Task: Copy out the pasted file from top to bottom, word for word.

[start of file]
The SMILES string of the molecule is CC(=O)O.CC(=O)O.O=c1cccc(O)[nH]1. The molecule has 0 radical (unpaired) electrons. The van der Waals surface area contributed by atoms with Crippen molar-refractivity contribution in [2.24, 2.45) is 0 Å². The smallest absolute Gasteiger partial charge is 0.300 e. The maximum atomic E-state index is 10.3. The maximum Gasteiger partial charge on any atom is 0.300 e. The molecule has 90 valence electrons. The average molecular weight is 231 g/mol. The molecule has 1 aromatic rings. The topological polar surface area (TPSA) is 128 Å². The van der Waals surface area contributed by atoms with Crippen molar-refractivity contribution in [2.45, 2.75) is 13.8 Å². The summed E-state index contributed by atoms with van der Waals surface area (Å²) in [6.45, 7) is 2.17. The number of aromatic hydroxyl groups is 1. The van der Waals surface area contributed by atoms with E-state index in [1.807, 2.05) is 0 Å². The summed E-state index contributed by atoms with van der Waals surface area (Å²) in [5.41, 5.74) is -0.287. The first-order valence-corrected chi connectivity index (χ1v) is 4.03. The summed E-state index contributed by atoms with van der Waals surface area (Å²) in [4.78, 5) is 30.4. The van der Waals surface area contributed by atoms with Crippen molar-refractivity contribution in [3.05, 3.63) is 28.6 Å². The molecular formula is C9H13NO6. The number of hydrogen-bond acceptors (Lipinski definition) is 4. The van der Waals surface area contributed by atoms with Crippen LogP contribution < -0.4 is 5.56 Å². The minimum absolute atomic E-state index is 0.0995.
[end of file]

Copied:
The SMILES string of the molecule is CC(=O)O.CC(=O)O.O=c1cccc(O)[nH]1. The molecule has 0 radical (unpaired) electrons. The van der Waals surface area contributed by atoms with Crippen molar-refractivity contribution in [2.24, 2.45) is 0 Å². The smallest absolute Gasteiger partial charge is 0.300 e. The maximum atomic E-state index is 10.3. The maximum Gasteiger partial charge on any atom is 0.300 e. The molecule has 90 valence electrons. The average molecular weight is 231 g/mol. The molecule has 1 aromatic rings. The topological polar surface area (TPSA) is 128 Å². The van der Waals surface area contributed by atoms with Crippen molar-refractivity contribution in [2.45, 2.75) is 13.8 Å². The summed E-state index contributed by atoms with van der Waals surface area (Å²) in [6.45, 7) is 2.17. The number of aromatic hydroxyl groups is 1. The van der Waals surface area contributed by atoms with E-state index in [1.807, 2.05) is 0 Å². The summed E-state index contributed by atoms with van der Waals surface area (Å²) in [5.41, 5.74) is -0.287. The first-order valence-corrected chi connectivity index (χ1v) is 4.03. The summed E-state index contributed by atoms with van der Waals surface area (Å²) in [4.78, 5) is 30.4. The van der Waals surface area contributed by atoms with Crippen molar-refractivity contribution in [3.05, 3.63) is 28.6 Å². The molecular formula is C9H13NO6. The number of hydrogen-bond acceptors (Lipinski definition) is 4. The van der Waals surface area contributed by atoms with Crippen LogP contribution < -0.4 is 5.56 Å². The minimum absolute atomic E-state index is 0.0995.